Sky Burial, the largest and most labor intensive piece I’ve been working on for Artists of Hawai‘i 2015, began at a place called Brush Creek Ranch, near Saratoga, Wyoming. As one of eight Artists in Residence at the Brush Creek Foundation for the Arts, I spent a month during the summer of 2012 exploring the Platte River Valley and working in one of the foundation’s creekside studios. When the artists arrived in early July there was a hummingbird feeder hanging outside the kitchen window, and every now and then a hummingbird would come to drink. Everyone thought it was the sweetest thing, seeing them hovering and darting around out there with their teeny wings and their iridescent fairy feathers.
We kept feeding them, and as the days went by more and more birds began arriving. We went from filling the feeder once every five or six days to once every few hours. By the third week they were swarming. They would fly right into our studios and we’d have to throw dish towels over them so we could release them back outside. In these growing numbers they became tremendously aggressive, charging and dive-bombing one another, battling with their beak-spears. Their humming became loud and constant—menacing. It was wild to witness these creatures that simultaneously resembled both angels and warriors. I would call them shapeshifters, except that they weren’t one kind of being and then another, they were both at once.
One night in my studio I was working on a small painting, and I suddenly saw an image in my head. The image was of a giant, exquisitely tangled mass of hummingbirds and hummingbird parts, all converging on a bloody mass in the upper right-hand corner. The vision came through so intensely and so vividly that I knew I had to paint it. It felt as if it had been assigned to me. Everything about the image represented so much of what I had been questioning since the death of my twin brother. How could Ross, who was so radiant and beautiful and brilliant, also suffer so severely from mental illness and addiction? How can beauty, strength and grace be so inextricably paired with violence, fragility and destruction? This apparent dichotomy happens everywhere in Nature. It happens in ourselves. I didn’t know how to reconcile this incongruity, but I needed to give form to the question.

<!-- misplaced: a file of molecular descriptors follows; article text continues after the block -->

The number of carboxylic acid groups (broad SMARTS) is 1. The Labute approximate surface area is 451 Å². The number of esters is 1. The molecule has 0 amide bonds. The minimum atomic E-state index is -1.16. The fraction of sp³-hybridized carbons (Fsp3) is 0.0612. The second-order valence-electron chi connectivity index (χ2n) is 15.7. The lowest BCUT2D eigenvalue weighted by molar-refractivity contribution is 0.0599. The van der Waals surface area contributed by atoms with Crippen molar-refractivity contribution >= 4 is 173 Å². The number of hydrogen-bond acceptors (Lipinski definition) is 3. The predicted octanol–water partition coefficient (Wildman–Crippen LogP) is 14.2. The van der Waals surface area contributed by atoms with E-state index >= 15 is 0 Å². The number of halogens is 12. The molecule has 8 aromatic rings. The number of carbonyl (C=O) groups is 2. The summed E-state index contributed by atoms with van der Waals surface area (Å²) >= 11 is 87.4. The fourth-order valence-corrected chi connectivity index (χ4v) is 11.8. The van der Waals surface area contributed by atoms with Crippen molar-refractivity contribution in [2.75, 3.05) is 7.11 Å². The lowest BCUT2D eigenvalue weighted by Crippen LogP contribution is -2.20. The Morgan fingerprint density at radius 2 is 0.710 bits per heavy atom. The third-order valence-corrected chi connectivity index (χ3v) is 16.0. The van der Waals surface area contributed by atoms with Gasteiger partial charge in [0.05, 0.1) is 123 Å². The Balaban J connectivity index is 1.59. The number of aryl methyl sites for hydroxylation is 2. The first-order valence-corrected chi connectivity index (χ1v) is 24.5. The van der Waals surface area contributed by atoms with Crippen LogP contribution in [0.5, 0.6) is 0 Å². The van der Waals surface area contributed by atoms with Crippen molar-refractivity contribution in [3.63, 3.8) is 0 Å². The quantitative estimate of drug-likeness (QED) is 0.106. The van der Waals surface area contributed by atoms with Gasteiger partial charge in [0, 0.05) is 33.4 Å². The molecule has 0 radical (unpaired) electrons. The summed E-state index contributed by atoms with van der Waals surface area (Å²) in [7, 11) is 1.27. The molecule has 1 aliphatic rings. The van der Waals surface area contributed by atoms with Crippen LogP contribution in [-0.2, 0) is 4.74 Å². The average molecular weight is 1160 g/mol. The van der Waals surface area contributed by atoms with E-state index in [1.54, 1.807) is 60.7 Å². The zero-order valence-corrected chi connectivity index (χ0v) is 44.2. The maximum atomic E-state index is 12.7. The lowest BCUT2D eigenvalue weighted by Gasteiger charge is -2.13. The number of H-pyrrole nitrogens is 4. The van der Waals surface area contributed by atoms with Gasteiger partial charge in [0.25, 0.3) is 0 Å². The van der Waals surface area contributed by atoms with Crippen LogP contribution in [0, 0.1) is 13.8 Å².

Upon returning to Honolulu I immediately began preparing paper for the piece. Using a roll of Arches 300 gsm cover paper, I applied six coats of acrylic gesso to the front and back of three panels. Everything was then wet-sanded by hand with water and sanding sponges. The result is a thick, highly burnished surface that can be both painted on and sanded back into.
Using charcoal, solvents, rags, sandpaper and oil color, I combined loose, inky washes with carefully rendered forms. For months I drew, painted, rubbed, wiped, sanded and stained. The piece began to emerge from this repetitive cycle of rendering and erasure, a process which parallels my own pursuit of reconciling creation with destruction, loss with recovery.
I struggled through so many versions of the piece, groping for solutions and often making poor decisions out of sheer frustration. At one point I lacked so much clarity that I just sanded out everything but the birds themselves, in hopes that maybe this would somehow help me see more lucidly.
About a year in I was moving the piece and accidentally tore a hole in the middle of it, which was unacceptable, so I started the the whole left panel over.
Eventually I turned the whole work upside down to see if I could figure out how to resolve the color and composition. I cut out pieces of paper in the shapes of feathers and taped them all over the piece. Three months after being flipped upside down the birds told me they were done, to please leave them alone. The final version of the work will be on display starting July 2 at the Honolulu Museum of Art.